Everything You Need to Know to Prepare for Retirement

How much money is enough to retire?

I work with a lot of clients who are planning for retirement. Some are early in their careers and want to put best practices into place ASAP. Some are nearing, say, the 40 year mark, just starting to see retirement as a reality on the horizon, and want to make up for lost time. Others are on the brink of retirement and want a second set of eyes to help them feel confident that they’re going to be ok once they pull the trigger. Some have not saved for retirement and want to better understand what the future holds.

Regardless of where you are, it’s probably time to start thinking about retirement savings. If you start saving early you can let time do the heavy lifting for you and scrimp and save less to meet your goals. If you are starting late you can budget accordingly and take steps to bridge any gaps between what will come in and what will go out. 

Wherever you are on the spectrum, now is the best time to prepare.

This is one of the reasons why I find retirement-centered media so frustrating. It too often decontextualizes very complicated questions with titles like “30 things every 30 year old should know” or “Here is the exact amount of money you should have saved at every age.” 

I call BS.

How much you need to retire is less about the year you were born or a multiple of your salary and more about your expenses. The most important question is this: How much money do you need each month to live comfortably? 

What the experts say

One of the most influential studies on the topic of retirement was the Trinity Study, which intended to determine how much one would need to save to cover their expenses and what a safe rate of withdrawal is to make that money last. To make a long story short, to live on just your savings with no additional income, the study says you’ll need to save about 25 times your average annual expenses to live comfortably through retirement (which these guys estimated would be about 30 years). This assumes that you withdraw from the fund at a rate of 4% per year. For example, to cover $40,000 in annual expenses for 30 years, you’d need to have about $1,000,000 saved.

This becomes more complicated when you consider the other factors, like social security, pensions, or other income that many of us will count on during retirement. For instance, if you need $40,000 per year to live and expect to bring in $2,000 per month in social security, you only need to have about $400,000 saved to cover your needs.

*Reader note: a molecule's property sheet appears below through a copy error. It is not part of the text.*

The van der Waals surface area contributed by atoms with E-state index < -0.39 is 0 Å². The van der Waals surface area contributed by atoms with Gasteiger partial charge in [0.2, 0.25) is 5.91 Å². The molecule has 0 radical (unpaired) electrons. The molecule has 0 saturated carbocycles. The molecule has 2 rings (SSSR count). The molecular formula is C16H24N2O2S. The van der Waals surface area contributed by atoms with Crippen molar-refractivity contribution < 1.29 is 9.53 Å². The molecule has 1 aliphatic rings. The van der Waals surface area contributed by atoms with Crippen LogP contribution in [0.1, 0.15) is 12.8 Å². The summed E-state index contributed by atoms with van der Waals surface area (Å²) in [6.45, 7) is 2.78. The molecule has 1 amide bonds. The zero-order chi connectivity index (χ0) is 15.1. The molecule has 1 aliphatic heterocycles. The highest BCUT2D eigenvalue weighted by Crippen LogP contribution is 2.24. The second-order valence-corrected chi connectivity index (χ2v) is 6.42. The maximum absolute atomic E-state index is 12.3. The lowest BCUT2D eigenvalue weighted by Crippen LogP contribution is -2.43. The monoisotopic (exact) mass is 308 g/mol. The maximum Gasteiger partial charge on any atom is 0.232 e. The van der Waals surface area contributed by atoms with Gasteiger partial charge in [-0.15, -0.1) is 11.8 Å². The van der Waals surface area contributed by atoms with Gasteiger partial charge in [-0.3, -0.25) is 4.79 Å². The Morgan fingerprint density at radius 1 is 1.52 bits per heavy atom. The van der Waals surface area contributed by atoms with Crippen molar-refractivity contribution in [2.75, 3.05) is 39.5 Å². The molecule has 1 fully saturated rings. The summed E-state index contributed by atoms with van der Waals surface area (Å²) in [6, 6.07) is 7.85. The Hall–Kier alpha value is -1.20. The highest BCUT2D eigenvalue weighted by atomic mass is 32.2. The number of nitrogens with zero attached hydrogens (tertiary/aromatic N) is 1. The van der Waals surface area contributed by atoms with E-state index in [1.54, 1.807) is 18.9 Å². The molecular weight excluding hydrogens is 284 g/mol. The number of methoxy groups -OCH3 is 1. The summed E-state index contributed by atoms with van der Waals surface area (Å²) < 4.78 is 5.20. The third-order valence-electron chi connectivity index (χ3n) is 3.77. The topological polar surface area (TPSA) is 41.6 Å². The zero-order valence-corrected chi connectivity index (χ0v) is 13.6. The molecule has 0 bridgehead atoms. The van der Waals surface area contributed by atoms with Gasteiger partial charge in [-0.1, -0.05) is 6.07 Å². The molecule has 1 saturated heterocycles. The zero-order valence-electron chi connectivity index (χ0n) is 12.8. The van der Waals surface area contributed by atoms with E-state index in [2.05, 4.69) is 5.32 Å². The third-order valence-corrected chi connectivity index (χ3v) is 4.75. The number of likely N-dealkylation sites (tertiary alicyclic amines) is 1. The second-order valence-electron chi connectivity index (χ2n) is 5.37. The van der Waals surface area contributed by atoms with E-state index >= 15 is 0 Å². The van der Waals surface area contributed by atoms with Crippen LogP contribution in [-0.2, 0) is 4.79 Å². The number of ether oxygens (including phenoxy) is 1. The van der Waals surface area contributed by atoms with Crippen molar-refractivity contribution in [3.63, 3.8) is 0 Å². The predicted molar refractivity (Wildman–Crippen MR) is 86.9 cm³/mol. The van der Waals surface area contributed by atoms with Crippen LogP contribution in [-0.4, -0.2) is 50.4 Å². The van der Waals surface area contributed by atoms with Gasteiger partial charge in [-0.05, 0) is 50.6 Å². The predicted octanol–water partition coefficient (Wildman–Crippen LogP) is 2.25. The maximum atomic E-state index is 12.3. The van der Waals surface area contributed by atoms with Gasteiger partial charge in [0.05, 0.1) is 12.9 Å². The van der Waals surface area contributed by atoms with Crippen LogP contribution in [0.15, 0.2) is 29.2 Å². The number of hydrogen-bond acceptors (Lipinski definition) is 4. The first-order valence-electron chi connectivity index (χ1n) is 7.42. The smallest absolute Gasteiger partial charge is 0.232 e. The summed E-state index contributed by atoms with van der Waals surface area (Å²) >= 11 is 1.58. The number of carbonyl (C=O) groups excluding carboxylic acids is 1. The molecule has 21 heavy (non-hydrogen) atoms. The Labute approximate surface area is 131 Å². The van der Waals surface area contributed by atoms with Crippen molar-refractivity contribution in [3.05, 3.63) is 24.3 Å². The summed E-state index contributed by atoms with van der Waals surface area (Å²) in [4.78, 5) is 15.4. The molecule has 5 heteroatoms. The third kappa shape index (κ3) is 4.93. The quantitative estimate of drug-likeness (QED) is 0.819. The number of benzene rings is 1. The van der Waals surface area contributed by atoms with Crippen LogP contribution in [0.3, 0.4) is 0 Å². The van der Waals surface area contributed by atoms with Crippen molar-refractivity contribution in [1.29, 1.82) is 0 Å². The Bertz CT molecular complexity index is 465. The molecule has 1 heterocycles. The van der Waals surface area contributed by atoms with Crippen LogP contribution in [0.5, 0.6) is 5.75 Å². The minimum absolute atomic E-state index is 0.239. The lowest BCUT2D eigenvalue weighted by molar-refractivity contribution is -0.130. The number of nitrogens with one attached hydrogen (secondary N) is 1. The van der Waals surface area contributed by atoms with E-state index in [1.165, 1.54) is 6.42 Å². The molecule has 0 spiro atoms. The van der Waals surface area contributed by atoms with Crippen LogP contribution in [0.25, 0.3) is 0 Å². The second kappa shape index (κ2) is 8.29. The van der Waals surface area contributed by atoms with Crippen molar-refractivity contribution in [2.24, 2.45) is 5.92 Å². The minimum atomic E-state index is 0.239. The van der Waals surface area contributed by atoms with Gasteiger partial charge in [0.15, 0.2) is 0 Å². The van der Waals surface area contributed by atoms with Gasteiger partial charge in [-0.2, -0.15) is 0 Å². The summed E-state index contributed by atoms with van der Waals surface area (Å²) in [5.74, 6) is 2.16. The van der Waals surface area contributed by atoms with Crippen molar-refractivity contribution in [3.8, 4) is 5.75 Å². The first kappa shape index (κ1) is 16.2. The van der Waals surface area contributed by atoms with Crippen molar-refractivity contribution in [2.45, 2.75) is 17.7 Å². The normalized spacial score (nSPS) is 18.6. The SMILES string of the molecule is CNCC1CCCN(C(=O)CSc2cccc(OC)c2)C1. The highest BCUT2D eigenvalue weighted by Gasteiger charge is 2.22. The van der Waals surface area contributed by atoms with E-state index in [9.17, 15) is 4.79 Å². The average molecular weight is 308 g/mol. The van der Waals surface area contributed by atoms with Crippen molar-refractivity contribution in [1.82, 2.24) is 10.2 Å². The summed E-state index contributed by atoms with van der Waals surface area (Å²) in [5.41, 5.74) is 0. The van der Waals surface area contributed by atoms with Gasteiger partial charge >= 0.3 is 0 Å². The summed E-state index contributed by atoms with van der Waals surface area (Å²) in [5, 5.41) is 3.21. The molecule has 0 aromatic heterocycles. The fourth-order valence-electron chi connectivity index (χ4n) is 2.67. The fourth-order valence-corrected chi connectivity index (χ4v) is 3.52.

How long will it take to save?

How long it takes to save for retirement and how much you need to save is a factor of how much time you have before retirement. If you have your money invested relatively aggressively, you can expect it to double every 10 years, even without adding to it! This is the power of compounding. The earlier you start, the more time has the power to help build your wealth. The later you start, the more work you need to do to get those numbers. According to this article from Vanguard, if a 25-year-old saved $10,000 per year until the age of 40 and stopped investing entirely, they’d still have more money at retirement than someone who started saving at 35 and invested for retirement for 30 years.

The takeaway is that you should save and invest early and often, and if you haven’t started you should start now.

What you can do to prepare

To get a handle on how much you’ll need to have saved for retirement, first you need to know how much it costs you to live today and how your expenses might change. I suggest that you track your expenses, every day, to see what a week of your life costs. From that, you can get an idea of your monthly and yearly expenses and have a goal in mind.

From there figure out what other sources of income will be there to help you make ends meet. If you have a pension, an annuity, or a social security estimate, these will help you to see how much your savings will have to cover.

Then take a look at retirement calendars like these that can help you make a plan. As educators and coaches, we know that goals are more likely to be achieved when they are specific, measurable, achievable, relevant, and time-bound. If your goal is nebulous, say “I’d like to be ok for retirement one day,” it’s going to be hard to accomplish. If you’ve done your homework, however, you can determine how much you need to save each year between now and when you’d like to retire, and you can take the steps you need to take to make that happen.

The next step is action. Many experts and advocates have argued that the best way to prepare Americans for retirement is to automate their enrollment into their 401k or other retirement plans. Short of a major policy shift, the next best thing is to automate your retirement savings on your own. The goal is to make paying yourself first non-negotiable and to treat those contributions as just another bill. And if you have old 401ks kicking around, use a service like Capitalize to help wrangle those accounts and get those investments working for you.

Where should you go from here?

Wherever you fall in your retirement prep, we believe everyone should have access to financial planning. A Financial Trainer is here to help, join our Trainer on Demand program or One-on-One memberships! You can also check out our B.F.F. approved budgeting tools.

Everything You Need to Know to Prepare for Retirement is written by The Financial Gym Team for

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